When Russia is playing with fire

Japan’s Air Self-Defense Force had to scramble fighter jets in response to flights by Russian military aircraft near Japanese airspace on Wednesday, Kyodo news agency said on Thursday citing the Defense Ministry. According to the ministry, a total of five Russian planes, including two Tu-95 Bear strategic bombers, two Su-24 Fencer reconnaissance planes and an A-50 Mainstay airborne early warning and control aircraft skirted Japanese territory on Wednesday.

“They flew over the Pacific Ocean and the Sea of Japan off Hokkaido and the Tohoku region in northeastern Japan,” Japanese officials said, adding that it was the first time a Russian AWACS plane was spotted near Japan. “All flights by air force aircraft were carried out and are carried out in strict accordance with international rules on use of airspace above international waters, and not violating the borders of other states,” he said. “They were escorted by on their flights by Japanese Air Self Defense Force F-15 and F-16 fighter aircraft,” Drik said.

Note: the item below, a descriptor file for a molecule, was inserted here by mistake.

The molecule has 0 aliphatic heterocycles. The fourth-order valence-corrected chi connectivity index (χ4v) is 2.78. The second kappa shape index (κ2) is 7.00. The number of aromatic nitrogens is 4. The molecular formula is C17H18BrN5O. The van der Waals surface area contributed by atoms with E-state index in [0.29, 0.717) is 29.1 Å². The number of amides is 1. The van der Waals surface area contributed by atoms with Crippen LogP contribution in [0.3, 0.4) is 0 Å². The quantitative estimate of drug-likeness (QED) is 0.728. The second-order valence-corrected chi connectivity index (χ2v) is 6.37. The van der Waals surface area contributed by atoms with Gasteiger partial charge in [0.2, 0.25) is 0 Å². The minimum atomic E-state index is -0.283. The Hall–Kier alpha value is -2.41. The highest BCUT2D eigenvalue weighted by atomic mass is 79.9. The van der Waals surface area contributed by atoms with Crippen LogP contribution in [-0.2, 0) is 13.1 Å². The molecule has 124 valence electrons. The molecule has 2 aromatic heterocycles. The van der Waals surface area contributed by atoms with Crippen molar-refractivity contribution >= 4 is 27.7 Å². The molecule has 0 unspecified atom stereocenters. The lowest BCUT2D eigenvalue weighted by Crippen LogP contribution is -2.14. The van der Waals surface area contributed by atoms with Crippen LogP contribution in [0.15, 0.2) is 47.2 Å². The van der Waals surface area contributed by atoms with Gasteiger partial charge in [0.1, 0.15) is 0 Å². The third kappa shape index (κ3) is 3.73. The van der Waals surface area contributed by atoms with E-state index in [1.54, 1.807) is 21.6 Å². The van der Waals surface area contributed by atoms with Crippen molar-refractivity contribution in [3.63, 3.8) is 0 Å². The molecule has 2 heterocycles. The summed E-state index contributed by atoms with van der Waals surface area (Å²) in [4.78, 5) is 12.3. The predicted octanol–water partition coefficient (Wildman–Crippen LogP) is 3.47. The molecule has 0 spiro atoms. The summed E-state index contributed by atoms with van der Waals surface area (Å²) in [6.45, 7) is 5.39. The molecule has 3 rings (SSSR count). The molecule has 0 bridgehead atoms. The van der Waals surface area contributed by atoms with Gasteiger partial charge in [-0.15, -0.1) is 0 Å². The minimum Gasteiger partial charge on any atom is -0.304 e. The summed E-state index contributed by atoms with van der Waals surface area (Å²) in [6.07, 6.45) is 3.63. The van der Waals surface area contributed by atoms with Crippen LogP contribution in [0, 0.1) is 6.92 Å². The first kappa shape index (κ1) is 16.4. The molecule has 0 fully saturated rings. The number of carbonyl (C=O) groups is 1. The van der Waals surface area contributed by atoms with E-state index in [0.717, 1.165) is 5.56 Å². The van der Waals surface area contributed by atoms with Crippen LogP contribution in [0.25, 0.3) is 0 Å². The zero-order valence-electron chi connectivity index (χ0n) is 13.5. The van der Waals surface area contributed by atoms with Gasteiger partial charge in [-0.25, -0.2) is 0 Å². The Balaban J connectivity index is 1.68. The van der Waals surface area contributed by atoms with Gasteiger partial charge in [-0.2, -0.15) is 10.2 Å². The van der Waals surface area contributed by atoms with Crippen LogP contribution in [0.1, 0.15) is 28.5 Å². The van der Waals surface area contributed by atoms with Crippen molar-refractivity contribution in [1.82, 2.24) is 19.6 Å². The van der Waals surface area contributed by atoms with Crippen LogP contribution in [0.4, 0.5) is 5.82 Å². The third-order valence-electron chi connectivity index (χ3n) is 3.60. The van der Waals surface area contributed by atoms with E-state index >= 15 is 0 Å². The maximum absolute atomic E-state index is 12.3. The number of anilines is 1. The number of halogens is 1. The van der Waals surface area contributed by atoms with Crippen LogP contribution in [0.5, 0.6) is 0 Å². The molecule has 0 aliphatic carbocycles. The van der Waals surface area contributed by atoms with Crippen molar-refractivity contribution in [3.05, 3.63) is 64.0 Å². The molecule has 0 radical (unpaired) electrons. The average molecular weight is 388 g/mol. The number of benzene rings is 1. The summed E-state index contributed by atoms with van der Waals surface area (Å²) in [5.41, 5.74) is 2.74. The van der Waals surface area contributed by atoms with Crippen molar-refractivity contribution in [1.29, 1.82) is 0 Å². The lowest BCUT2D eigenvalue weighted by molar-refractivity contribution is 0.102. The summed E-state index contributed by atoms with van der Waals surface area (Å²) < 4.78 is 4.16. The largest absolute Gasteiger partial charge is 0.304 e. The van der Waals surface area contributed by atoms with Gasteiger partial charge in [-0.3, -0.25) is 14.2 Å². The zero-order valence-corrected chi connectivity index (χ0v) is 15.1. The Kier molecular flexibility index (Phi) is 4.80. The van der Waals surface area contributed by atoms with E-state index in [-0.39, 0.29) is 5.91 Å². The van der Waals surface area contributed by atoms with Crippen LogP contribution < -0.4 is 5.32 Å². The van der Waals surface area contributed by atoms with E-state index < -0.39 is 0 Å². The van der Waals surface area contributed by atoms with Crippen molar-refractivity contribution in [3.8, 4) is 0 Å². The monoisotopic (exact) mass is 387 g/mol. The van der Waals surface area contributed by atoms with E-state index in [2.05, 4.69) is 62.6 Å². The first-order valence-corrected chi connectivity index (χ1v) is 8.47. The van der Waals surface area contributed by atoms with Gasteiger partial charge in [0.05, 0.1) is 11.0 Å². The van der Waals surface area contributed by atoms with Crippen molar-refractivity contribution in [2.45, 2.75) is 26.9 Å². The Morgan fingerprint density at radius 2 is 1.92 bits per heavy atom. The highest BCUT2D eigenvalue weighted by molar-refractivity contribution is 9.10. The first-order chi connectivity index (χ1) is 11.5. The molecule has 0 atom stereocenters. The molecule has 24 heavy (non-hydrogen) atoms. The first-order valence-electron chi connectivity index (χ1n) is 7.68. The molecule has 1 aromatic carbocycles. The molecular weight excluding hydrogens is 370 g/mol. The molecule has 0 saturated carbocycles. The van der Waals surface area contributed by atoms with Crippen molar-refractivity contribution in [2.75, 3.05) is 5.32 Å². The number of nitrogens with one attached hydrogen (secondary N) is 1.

This episode reminded the Japanese that the Russians never play, as the 747 shoot down over Sakhaline demonstrated a few decades ago. So what is frightening is the reasoning behind this exercise by the Russians, who are willing to scare a neighbor and eventually show themselves to the world as warmongers. This is not reassuring a few months from the Russian presidential elections which should reinstate Vladimir Poutine back to the throne.

Russia resumed strategic bomber patrol flights over the Pacific, Atlantic and Arctic oceans in August 2007. Yesterday’s flights by Russian Air Force aircraft close to the coast of Japan were carried out strictly in accordance with international rules and took place over international waters, air force spokesman Col. Vladimir Drik said on Thursday.

The Rafale is going to India

France’s Dassault Rafale has won a $10 billion tender for 126 fighter aircraft from the Indian Air Force, NDTV reported on Tuesday, quoting unnamed Air Force sources.

A final contract signing will take place only in the next financial year however, local media said quoting a Defense Ministry source.

If the report is correct, it would be the first export sale of Rafale, which is currently in service with the French Navy and Air Force.

Six aircraft types were originally competing for the tender, including Russia’s MiG-35. The Indians narrowed the six down to just two aircraft types last year, the Eurofighter Typhoon and Dassault Rafale.

The first 18 aircraft will be built by the original manufacturer and the remaining 108 under license by HAL in India.